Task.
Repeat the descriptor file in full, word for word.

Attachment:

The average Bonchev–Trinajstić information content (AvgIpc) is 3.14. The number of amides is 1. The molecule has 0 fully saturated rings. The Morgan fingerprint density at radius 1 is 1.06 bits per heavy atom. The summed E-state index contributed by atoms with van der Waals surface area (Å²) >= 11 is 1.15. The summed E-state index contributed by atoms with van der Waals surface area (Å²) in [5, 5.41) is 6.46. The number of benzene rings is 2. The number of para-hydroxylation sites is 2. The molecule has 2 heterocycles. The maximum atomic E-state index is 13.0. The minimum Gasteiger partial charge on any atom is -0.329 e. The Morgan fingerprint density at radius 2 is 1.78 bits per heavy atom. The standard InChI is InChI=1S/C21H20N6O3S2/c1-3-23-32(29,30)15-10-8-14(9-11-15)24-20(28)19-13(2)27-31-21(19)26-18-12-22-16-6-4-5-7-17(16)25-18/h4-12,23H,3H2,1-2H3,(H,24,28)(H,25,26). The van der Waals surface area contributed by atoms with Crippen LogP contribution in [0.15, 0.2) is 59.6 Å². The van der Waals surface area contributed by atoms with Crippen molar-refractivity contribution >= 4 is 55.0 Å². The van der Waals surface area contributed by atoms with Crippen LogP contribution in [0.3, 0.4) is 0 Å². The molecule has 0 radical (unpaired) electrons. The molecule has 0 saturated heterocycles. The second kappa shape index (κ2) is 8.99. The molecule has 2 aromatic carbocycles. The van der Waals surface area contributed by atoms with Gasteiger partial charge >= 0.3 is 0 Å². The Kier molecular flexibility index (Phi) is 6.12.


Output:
The average Bonchev–Trinajstić information content (AvgIpc) is 3.14. The number of amides is 1. The molecule has 0 fully saturated rings. The Morgan fingerprint density at radius 1 is 1.06 bits per heavy atom. The summed E-state index contributed by atoms with van der Waals surface area (Å²) >= 11 is 1.15. The summed E-state index contributed by atoms with van der Waals surface area (Å²) in [5, 5.41) is 6.46. The number of benzene rings is 2. The number of para-hydroxylation sites is 2. The molecule has 2 heterocycles. The maximum atomic E-state index is 13.0. The minimum Gasteiger partial charge on any atom is -0.329 e. The Morgan fingerprint density at radius 2 is 1.78 bits per heavy atom. The standard InChI is InChI=1S/C21H20N6O3S2/c1-3-23-32(29,30)15-10-8-14(9-11-15)24-20(28)19-13(2)27-31-21(19)26-18-12-22-16-6-4-5-7-17(16)25-18/h4-12,23H,3H2,1-2H3,(H,24,28)(H,25,26). The van der Waals surface area contributed by atoms with Crippen LogP contribution in [0.15, 0.2) is 59.6 Å². The van der Waals surface area contributed by atoms with Crippen molar-refractivity contribution >= 4 is 55.0 Å². The van der Waals surface area contributed by atoms with Crippen LogP contribution in [0.3, 0.4) is 0 Å². The molecule has 0 radical (unpaired) electrons. The molecule has 0 saturated heterocycles. The second kappa shape index (κ2) is 8.99. The molecule has 2 aromatic carbocycles. The van der Waals surface area contributed by atoms with Gasteiger partial charge >= 0.3 is 0 Å². The Kier molecular flexibility index (Phi) is 6.12.